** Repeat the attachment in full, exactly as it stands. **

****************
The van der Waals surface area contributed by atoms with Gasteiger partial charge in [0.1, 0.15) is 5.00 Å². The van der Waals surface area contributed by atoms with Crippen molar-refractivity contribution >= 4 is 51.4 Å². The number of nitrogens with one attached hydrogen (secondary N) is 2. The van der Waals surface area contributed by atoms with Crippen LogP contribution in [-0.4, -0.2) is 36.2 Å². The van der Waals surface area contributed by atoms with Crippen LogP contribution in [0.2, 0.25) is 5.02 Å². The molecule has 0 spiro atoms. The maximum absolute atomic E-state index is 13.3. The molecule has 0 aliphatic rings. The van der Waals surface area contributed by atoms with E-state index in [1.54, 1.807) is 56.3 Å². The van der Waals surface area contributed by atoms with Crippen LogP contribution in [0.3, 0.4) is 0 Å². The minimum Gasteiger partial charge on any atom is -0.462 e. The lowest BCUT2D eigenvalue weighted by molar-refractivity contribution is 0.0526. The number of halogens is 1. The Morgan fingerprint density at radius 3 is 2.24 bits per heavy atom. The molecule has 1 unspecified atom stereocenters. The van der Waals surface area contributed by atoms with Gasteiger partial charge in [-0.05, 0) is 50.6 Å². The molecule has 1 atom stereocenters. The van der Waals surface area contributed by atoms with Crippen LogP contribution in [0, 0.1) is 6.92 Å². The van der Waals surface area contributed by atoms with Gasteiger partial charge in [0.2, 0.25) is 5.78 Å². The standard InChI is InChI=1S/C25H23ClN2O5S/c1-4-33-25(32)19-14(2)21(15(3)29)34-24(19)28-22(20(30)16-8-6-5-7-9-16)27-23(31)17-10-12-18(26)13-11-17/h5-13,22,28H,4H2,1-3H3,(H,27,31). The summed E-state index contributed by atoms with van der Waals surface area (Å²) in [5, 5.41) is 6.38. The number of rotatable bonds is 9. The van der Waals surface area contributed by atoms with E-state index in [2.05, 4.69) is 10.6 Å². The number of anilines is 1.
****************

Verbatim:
The van der Waals surface area contributed by atoms with Gasteiger partial charge in [0.1, 0.15) is 5.00 Å². The van der Waals surface area contributed by atoms with Crippen molar-refractivity contribution >= 4 is 51.4 Å². The number of nitrogens with one attached hydrogen (secondary N) is 2. The van der Waals surface area contributed by atoms with Crippen LogP contribution in [-0.4, -0.2) is 36.2 Å². The van der Waals surface area contributed by atoms with Crippen LogP contribution in [0.2, 0.25) is 5.02 Å². The molecule has 0 spiro atoms. The maximum absolute atomic E-state index is 13.3. The molecule has 0 aliphatic rings. The van der Waals surface area contributed by atoms with E-state index in [1.54, 1.807) is 56.3 Å². The van der Waals surface area contributed by atoms with Crippen LogP contribution in [0.3, 0.4) is 0 Å². The minimum Gasteiger partial charge on any atom is -0.462 e. The lowest BCUT2D eigenvalue weighted by molar-refractivity contribution is 0.0526. The number of halogens is 1. The Morgan fingerprint density at radius 3 is 2.24 bits per heavy atom. The molecule has 1 unspecified atom stereocenters. The van der Waals surface area contributed by atoms with Gasteiger partial charge in [-0.05, 0) is 50.6 Å². The molecule has 1 atom stereocenters. The van der Waals surface area contributed by atoms with Crippen LogP contribution in [0, 0.1) is 6.92 Å². The van der Waals surface area contributed by atoms with Gasteiger partial charge in [0.2, 0.25) is 5.78 Å². The standard InChI is InChI=1S/C25H23ClN2O5S/c1-4-33-25(32)19-14(2)21(15(3)29)34-24(19)28-22(20(30)16-8-6-5-7-9-16)27-23(31)17-10-12-18(26)13-11-17/h5-13,22,28H,4H2,1-3H3,(H,27,31). The summed E-state index contributed by atoms with van der Waals surface area (Å²) in [5, 5.41) is 6.38. The number of rotatable bonds is 9. The van der Waals surface area contributed by atoms with E-state index in [2.05, 4.69) is 10.6 Å². The number of anilines is 1.